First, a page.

Police officers are moonlighting as shop workers, admin assistants and even exterminators in order to make ends meet.
Deer stalking and stationery-making are also some of the roles officers – ranging from constables to superintendents – are carrying out.
Others volunteer their services, but last night the Scottish Police Federation claimed there were increasing numbers reliant on the extra income, seven years into a public sector pay squeeze.
North-East MSP Liam Kerr said he was pleased officers and support staff were pursuing other interests, but said it was “deeply troubling” they did not feel financially able to work for Police Scotland alone.
And the force last night made assurances that “strict procedures” are in place to prevent staff from taking on additional work which would affect their performance on-duty.
According to figures obtained by the Press and Journal, 133 officers and 25 support staff across Grampian and the Highlands have declared business interests or second jobs.
While some carry these out as voluntary roles, others have to declare if they live with a family member who runs a business.
Nationally there are 1,226 officers with a business interest, equating to 7.1% of the total number.
The figure for Aberdeen, Aberdeenshire and Moray division amounts to just under the average at 6.8%.
A total of 81 of the 1,200 officers in the region have declared interests with side-jobs including office work, creating wedding stationery and deer stalking.
However, the percentage is much higher in the Highlands with 52 – or 8.1% of the 642 North division officers – registering business interests.
These include a superintendent and chief inspector letting properties, a sergeant who is also an interior decorator, and constables who work in agriculture, entertainment and retail.
Across the country, officers have also disclosed roles in construction, telemarketing, cleaning and landscape gardening.
Calum Steele, general secretary of the Scottish Police Federation, which represents officers and support workers, said: “Police officers take second jobs for a whole variety of reason including developing or maintaining skills in a particular area of personal interest, to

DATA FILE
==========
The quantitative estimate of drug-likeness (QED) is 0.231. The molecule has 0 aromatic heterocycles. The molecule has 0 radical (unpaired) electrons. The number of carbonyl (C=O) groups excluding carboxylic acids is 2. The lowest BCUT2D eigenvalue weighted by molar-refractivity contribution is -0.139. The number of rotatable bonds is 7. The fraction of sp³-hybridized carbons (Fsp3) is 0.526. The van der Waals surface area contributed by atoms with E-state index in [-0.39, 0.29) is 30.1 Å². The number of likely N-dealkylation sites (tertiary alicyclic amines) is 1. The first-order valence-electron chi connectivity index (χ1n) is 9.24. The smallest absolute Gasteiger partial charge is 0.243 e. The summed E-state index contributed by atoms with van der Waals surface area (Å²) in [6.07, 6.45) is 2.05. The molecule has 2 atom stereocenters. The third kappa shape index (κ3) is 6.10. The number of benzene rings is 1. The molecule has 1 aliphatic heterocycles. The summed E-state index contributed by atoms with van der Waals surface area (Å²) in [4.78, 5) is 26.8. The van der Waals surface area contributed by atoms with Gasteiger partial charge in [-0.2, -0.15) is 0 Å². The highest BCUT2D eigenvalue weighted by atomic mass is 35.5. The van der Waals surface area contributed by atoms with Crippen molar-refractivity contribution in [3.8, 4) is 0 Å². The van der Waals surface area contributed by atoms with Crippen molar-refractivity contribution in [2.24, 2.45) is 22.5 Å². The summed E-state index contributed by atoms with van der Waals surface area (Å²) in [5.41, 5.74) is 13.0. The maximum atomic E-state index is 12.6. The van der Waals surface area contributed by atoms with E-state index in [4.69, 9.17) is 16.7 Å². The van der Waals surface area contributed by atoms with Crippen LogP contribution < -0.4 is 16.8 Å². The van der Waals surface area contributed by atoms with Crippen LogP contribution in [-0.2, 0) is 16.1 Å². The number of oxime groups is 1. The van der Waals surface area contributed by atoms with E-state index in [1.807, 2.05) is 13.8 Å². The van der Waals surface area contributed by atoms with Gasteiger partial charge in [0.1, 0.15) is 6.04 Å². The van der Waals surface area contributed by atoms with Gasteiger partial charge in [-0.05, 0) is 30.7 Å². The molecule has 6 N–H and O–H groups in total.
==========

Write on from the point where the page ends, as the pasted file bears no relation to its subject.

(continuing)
develop or maintain community links, to support the charitable sectors, and of course in an increasing number of cases to supplement their incomes given the real pressures on household budgets.”
Jude Helliker, Police Scotland’s director of people and development, said: “Police Scotland has strict procedures to monitor business interests declared by officers and staff.
“Heads of department assess whether declared business interests could interfere with staff ability to meet core delivery standards – if any conflict was discovered, the business interest would not be approved.”
Shadow justice secretary Liam Kerr said: “I’m pleased to see so many officers and support staff with second jobs and volunteering roles. They are already role models in their day job.
“People may be tempted to see police as a uniform and forget they have family and social lives like the rest of us.
“They have the same right to pursue other work which might fulfil them in areas police work doesn’t, or provides a welcome diversion in their own time.”
He added: “The Police Federation says it has encountered cases where staff feel financially unable to work for Police Scotland alone.
“This is deeply troubling, if so and hopefully the Scottish Government is engaging positively with the SPF to understand and address the situation.”
A Scottish Government spokesman added: “Alongside other public sector workers, both in Scotland and across the UK, they deserve a fair deal and we will deliver a pay policy that is both affordable and recognises real life circumstances.
“However to ensure we can really improve both pay and public services across the whole of the UK it is time for the UK Government to end austerity and invest properly in public services and those who work in them.”
Police Scotland was one of the organisations hit by the 2011 public sector pay freeze and subsequent 1% pay cap in 2013.
Last month finance secretary Derek Mackay vowed to overturn this, with a guarantee of at least a 2% minimum wage rise going forward.